As I'm sure everyone who regularly read this blog knows, I come from a family of FSU alumni and fans. Both of my older sisters attended FSU with the oldest beginning her tenure in Tallahassee in 1989. This particular sister is 12 years my elder. As a result of this, as well as the fact that my parents are both highly involved parents and big sports fans, I spent much of my adolescence attending Florida State University Football games. In that sense, I've been pretty lucky. I've seen some very memorable FSU games against the likes of Florida, Notre Dame, Clemson and Miami among others.
Among all the games I attended, two stand out more than the rest. The first is the "Choke at Doak". A game where Steve Spurrier's visiting Gator team took a 31-3 lead into the fourth quarter before allowing 28 unanswered points to the Seminoles in a game that ended in a tie. I sat in the student section that day next to my sister who is 6 years older than me. I was not yet a Florida student or fan. It was awesome. One of the most amazing late game comebacks of all time and I got to see it happen.
The second game that stands out wasn't nearly as good. Nor was it as well played. This game stood out for an entirely different reason. Dominance. The dominance of one player. That player was Warren Sapp.
Growing up, I went to a lot of FSU-Miami games. It was the best rivalry in college football, by far, and it happened to always fall within a couple days of my birthday during the second week of October. So in 1994, my sister Penny (6 years older) bought us tickets to go to the FSU-Miami game at the Orange Bowl. Obviously this was a fantastic birthday present.
I must state here that the Orange Bowl was a total dump. It was old, creaky and it smelled like piss. It also happened to reside in one of the worst neighborhoods in Miami. With all that said, the place was awesome. Especially for Saturday night games. The game FSU-Miami game in 1994 pitted the #3 Seminoles against the #13 Hurricanes and kickoff was at 8 pm. The Orange Bowl was electric that night. I was probably one of about 20 sober people in the whole place. It was loud, it was hostile and it was great.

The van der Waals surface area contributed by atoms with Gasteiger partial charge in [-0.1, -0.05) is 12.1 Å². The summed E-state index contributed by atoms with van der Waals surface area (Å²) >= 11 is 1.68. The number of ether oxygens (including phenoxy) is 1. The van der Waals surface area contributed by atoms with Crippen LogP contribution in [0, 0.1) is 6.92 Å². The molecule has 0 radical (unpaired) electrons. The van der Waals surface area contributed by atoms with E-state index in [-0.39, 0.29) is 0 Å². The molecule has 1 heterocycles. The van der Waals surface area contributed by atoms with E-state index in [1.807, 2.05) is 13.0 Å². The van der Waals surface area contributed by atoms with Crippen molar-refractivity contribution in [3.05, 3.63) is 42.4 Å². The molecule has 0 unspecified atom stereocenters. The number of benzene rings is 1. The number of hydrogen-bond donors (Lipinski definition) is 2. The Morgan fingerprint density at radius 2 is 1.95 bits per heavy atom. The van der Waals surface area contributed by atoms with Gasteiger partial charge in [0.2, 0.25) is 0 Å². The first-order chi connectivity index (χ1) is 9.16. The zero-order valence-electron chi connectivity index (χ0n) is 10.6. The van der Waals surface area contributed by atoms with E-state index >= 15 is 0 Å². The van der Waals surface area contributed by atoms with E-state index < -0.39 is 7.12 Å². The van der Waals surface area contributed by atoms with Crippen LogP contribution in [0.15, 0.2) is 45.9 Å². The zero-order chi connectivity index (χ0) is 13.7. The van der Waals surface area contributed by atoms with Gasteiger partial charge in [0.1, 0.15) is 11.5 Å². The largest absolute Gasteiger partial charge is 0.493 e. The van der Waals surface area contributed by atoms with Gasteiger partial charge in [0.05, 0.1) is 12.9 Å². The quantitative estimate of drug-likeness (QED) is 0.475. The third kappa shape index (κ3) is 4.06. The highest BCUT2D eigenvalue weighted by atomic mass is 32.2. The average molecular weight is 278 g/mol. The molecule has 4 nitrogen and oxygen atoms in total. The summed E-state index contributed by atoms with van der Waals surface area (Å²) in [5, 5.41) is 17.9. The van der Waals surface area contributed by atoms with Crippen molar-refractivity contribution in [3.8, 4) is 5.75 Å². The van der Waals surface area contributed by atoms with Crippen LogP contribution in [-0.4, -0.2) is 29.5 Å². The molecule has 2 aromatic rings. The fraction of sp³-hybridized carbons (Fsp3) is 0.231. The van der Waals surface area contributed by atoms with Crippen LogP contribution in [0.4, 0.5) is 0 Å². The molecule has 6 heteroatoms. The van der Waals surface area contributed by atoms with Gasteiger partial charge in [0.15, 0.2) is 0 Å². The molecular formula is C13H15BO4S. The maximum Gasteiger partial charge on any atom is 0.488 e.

Now, like most football fans in their mid-teens I didn't yet have a deep appreciation of the game. I paid more attention to the so called skill positions players. Wide receivers, defensive backs, running backs, etc. But everything changed that night. That night Warren Sapp absolutely took apart an extremely talented FSU offense. It felt like he did everything. And every time her made a play, the Miami band played the The Imperial March. It was the first time I had ever heard it used at a sporting event and holy shit was it cool. After that night I paid a lot more attention to the rest of Warren Sapp's games. And to line play in football in general. For a number of reasons, its a night I'll never forget.
As I mentioned earlier, my family is full of sports fans. Not everybody in my family is a fan of all the same teams, But everybody in my family is a fan of the same two teams. The St. Louis Cardinals. And the Tampa Bay Buccaneers. Everybody in my family other than myself was born in St. Louis. And in 1973, they all moved to Clearwater, FL. In 1976 my parents became original Buccaneer season ticket holders. Setting me up for a childhood filled with long Sunday drives across the state (and back) to bake in the sun and watch the Bucs get their brains beat in my nearly everyone in the NFL. It's hard to overstate how bad the Bucs were. They were a joke. I don't mean that metaphorically. Growing up, I only knew one other kid who was a Bucs fan (we're still friends to this day). Think about that for a second. In a town nearly equidistant from Tampa and Miami only one other kid besides me liked the Bucs. I don't blame them either. The Dolphins were good. And they were cool. Dan Marino. Duper and Clayton. I wouldn't have rooted for the Bucs either. I didnt have a choice.
And eventually, I didn't think they'd ever be any good. Then the Bucs drafted Warren Sapp and Derrick Brooks with the 12th and 28th picks of the first round. Within a matter of months, the entire future of the Tampa Bay Buccaneer franchise changed forever. When Tony Dungy came aboard as the head coach the following year, the franchise changed forever.
Because of my experiences watching both Warren Sapp and Derrick Brooks dominate opponents on the collegiate level I was extremely optimistic about their chances in the NFL. But I had no idea how quickly they would put their imprint on the franchise. You know the rest. Eventually the Bucs won a Super Bowl, which was awesome. Sapp and Brooks anchored a historically great defense that could possibly put as many as five guys in the Hall of Fame (Brooks is a lock. Ronde Barber is close to a lock. John Lynch gets in eventually. And I think Simeon Rice does one day too.)
All of this was a extremely long winded way to say that I love Warren Sapp. And I'm happy he's in the Pro Football Hall of Fame. I had the chance to go to the Hall of Fame as well as the Hall of Fame Game in 2002 at the tail end of my internship in Cleveland. It was a pretty cool experience. I took my picture next to the bust honoring the only Buccaneer in the Hall of Fame, Lee Roy Selmon. Now Lee Roy isn't a trivia question. There's another Buccaneer in the Hall.